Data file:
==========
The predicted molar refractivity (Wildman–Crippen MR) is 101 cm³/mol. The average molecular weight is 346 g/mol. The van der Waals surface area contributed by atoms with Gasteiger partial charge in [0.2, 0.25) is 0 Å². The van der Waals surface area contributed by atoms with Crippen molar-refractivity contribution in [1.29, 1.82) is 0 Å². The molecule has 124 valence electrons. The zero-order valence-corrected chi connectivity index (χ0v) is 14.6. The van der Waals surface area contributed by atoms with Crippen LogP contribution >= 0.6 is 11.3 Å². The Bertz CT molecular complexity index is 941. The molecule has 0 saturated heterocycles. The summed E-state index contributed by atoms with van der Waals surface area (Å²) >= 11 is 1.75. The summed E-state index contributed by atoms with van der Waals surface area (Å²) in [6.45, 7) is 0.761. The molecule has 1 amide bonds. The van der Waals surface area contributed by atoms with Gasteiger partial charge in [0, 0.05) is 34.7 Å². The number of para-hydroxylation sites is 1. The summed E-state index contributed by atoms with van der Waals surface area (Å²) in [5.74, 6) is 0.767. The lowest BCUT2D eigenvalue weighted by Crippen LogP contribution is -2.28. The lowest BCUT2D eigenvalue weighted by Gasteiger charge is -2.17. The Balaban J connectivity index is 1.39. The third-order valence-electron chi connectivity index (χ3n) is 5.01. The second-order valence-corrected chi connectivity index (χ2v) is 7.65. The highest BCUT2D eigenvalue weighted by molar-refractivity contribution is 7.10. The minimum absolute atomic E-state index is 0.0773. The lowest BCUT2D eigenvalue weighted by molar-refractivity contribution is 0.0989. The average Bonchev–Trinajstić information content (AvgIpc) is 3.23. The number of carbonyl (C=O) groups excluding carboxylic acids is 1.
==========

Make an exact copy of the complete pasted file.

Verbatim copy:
The predicted molar refractivity (Wildman–Crippen MR) is 101 cm³/mol. The average molecular weight is 346 g/mol. The van der Waals surface area contributed by atoms with Gasteiger partial charge in [0.2, 0.25) is 0 Å². The van der Waals surface area contributed by atoms with Crippen molar-refractivity contribution in [1.29, 1.82) is 0 Å². The molecule has 124 valence electrons. The zero-order valence-corrected chi connectivity index (χ0v) is 14.6. The van der Waals surface area contributed by atoms with Crippen LogP contribution >= 0.6 is 11.3 Å². The Bertz CT molecular complexity index is 941. The molecule has 0 saturated heterocycles. The summed E-state index contributed by atoms with van der Waals surface area (Å²) >= 11 is 1.75. The summed E-state index contributed by atoms with van der Waals surface area (Å²) in [6.45, 7) is 0.761. The molecule has 1 amide bonds. The van der Waals surface area contributed by atoms with Gasteiger partial charge in [0, 0.05) is 34.7 Å². The number of para-hydroxylation sites is 1. The summed E-state index contributed by atoms with van der Waals surface area (Å²) in [5.74, 6) is 0.767. The lowest BCUT2D eigenvalue weighted by Crippen LogP contribution is -2.28. The lowest BCUT2D eigenvalue weighted by Gasteiger charge is -2.17. The Balaban J connectivity index is 1.39. The third-order valence-electron chi connectivity index (χ3n) is 5.01. The second-order valence-corrected chi connectivity index (χ2v) is 7.65. The highest BCUT2D eigenvalue weighted by molar-refractivity contribution is 7.10. The minimum absolute atomic E-state index is 0.0773. The lowest BCUT2D eigenvalue weighted by molar-refractivity contribution is 0.0989. The average Bonchev–Trinajstić information content (AvgIpc) is 3.23. The number of carbonyl (C=O) groups excluding carboxylic acids is 1.